Day 3 started much like Day 2, only earlier. We caught the 8am ferry to Capri, which was fortunately only a 20 min trip. Upon arrival at Capri, we immediately shelled out some serious Euros for the opportunity to ride to, and in, the Grotto Azzurra (Blue Grotto). The Grotto is a cave in the side of the rock wall, with a very small opening. Through the opening the light enters, and illuminates the water/limestone base resulting a beautiful blue color. It really was a cool experience to get to see it – you have to ride in on a row boat, lying down pretty much flat in the boat to clear your head. While inside the boatmen sing Italian Opera – sounds really corny, but was an awesome experience and totally worth the amount of Euros which I will not reveal in this post.
After the Grotto we rode the funicular (think train car that goes up a really steep hill) up to the main town of Capri. The actual town was a little high end for us. It was basically Beverly Hills as far as shops go (Gucci, D+G, Valentino, etc.). Instead of blowing our life savings on a stupid Italian handbag, we decided to do a little site seeing.
We stumbled upon the path to the Arco Naturale, a natural rock formation in the shape of a giant arch. It was pure luck/bad maps that got us to the Arco, but it was very cool to see. Unfortunately we ended up so close to it, that pictures don’t really do it justice. After the Arco, we traversed across the island in a very roundabout way, to take a look at the Faraglioni (giant rock outcropping in the water).
Just for the record, Italian maps are worthless. We bought a map at the Capri tourist information booth for a Euro, which I should have just thrown into the Mediterranean. It did not include most of the streets, so we just kind of wandered. Fortunately Capri is only like 2miles/4miles – we saw most of it. Eventually we did end up on Via Krupp. Via Krupp is a really cool pedestrian road which was originally built around 1902. It snakes back and forth down the cliffs on the south side of the island, and gives a great view of the Faraglioni. It was awesome, but I was sweating like a beast by the time we made it back up (Melissa said that I should clarify that this is posted by Jason). After we made it back up Via Krupp, we rested for a bit in the shade of the Giardini di Augusto – a botanical garden at the top of the pedestrian road.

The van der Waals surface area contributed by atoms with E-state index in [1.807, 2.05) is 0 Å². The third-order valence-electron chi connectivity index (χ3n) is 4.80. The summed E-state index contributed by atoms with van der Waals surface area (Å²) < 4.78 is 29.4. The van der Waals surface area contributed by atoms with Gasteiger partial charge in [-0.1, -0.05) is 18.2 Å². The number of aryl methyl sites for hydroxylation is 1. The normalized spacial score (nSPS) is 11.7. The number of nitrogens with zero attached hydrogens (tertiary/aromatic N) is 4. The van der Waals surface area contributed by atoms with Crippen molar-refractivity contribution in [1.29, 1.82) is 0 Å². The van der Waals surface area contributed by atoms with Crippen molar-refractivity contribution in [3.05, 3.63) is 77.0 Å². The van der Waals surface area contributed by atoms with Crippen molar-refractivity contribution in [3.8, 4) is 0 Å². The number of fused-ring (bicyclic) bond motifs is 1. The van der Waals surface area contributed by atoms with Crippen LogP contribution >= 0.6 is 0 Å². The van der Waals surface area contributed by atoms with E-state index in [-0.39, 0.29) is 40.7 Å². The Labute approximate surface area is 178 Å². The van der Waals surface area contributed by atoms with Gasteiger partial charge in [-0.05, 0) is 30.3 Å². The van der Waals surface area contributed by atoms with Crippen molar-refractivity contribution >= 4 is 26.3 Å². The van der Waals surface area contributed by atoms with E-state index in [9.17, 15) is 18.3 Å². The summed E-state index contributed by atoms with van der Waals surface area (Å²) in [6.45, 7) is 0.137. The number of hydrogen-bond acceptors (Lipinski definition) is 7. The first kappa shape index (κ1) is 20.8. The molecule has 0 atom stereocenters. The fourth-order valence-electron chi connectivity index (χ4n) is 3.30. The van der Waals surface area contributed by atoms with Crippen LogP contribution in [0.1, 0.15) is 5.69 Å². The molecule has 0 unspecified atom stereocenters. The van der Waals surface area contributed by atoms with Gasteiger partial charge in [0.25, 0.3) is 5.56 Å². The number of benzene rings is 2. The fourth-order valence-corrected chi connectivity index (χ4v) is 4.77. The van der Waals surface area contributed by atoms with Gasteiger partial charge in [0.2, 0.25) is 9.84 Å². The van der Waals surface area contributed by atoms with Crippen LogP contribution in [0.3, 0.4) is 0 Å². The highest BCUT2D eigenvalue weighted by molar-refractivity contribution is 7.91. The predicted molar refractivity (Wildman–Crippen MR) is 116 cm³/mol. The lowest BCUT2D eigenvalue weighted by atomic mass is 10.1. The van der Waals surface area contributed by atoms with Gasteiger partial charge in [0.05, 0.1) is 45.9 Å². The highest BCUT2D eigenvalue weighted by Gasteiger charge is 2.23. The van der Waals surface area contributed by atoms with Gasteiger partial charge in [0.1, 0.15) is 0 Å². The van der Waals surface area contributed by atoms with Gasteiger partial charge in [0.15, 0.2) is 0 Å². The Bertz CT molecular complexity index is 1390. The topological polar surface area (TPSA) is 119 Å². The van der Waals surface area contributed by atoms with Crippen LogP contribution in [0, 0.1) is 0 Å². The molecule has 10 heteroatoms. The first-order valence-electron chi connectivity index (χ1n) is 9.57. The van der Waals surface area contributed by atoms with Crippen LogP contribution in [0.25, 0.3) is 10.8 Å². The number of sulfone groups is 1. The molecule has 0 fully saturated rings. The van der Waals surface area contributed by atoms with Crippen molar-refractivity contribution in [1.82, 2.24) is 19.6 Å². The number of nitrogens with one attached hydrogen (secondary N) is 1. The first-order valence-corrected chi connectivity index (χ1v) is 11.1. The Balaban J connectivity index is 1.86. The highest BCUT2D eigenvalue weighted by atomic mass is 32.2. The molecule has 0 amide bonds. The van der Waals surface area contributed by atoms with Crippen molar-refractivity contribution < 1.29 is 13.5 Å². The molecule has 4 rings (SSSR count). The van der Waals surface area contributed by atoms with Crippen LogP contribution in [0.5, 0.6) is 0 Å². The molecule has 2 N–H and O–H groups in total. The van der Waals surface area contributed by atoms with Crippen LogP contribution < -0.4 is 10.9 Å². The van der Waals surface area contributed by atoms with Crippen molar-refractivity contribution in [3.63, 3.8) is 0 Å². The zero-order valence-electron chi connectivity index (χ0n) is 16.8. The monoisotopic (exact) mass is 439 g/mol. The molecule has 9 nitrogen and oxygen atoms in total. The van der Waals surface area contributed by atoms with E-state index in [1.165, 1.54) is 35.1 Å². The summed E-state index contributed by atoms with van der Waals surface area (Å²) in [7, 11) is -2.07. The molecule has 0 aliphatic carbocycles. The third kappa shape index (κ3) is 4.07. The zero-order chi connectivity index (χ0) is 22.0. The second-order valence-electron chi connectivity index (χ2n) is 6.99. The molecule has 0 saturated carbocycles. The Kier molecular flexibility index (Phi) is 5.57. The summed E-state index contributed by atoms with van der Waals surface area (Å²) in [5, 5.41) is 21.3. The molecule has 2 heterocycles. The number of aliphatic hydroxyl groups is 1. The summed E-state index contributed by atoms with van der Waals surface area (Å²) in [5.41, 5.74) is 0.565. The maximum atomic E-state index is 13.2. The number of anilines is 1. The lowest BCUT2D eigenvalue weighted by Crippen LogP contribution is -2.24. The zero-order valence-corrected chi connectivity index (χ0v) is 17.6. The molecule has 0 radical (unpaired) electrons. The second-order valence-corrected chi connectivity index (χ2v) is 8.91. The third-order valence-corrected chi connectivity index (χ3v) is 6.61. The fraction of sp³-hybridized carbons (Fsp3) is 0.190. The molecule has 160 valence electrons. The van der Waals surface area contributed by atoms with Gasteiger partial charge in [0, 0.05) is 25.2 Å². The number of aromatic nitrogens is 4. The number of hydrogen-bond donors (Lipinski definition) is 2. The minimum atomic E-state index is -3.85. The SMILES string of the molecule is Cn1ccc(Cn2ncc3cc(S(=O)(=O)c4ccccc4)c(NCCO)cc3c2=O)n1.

Back to the town for a quick bite, a funicular ride back down to the Marina, and a return ferry to Sorrento. We then finished the day off with a dinner of Antipasti, another round of Gelato from Bar Tavernusa, and a sampling of Limoncello from this local shop that was ridiculous. Tomorrow we have to be up early to catch the Circumvesuviana (local southern Italy train line) to Pompeii – tour Pompeii, then to Naples, then to Rome.
So, Sunday was a day of mixed emotions. We decided to take a ferry down the coast to the town of Amalfi. We got up early, grabbed some breakfast and walked through Piazza Tasso (the town square), down 100 steps and a huge hill to the main port, Marina Piccola. We bought or ferry tickets and took the 1 hour-ish ride past Positano (which looked beautiful from what we saw of it) and into Amalfi.
We spent the day wandering the streets and taking a small hike to ruins of an old paper mill. Past the mill the trail looked sketchy, so we decided to turn back and head back into town. The main attraction of the town is their Cathedral (I will have to look up the name of it in our other guide book, which I don’t have with me in our hostel lounge…)
We stayed in town for a while, grabbed some lunch and sat at their marina for a little while and waited for our return ferry.
Unfortunately the day will be forever tainted with one of the most tragic events of my life. My camera died. The DSLR. It really died. Like, needs to be sent in to Nikon and resuscitated. It bit it about 10 minutes in to our ferry trip to Amalfi. I think I had only taken about 15 photos with it when it decided to stop working. So, while I am very disappointed that I can’t use it, I am not going to let it ruin the trip. There is too much we want to see. However, I catch myself having major camera envy whenever I see someone with a Nikon around their neck. And I will also be slightly bitter about dragging 10 pounds of worthless camera gear around the country for the next 10 days.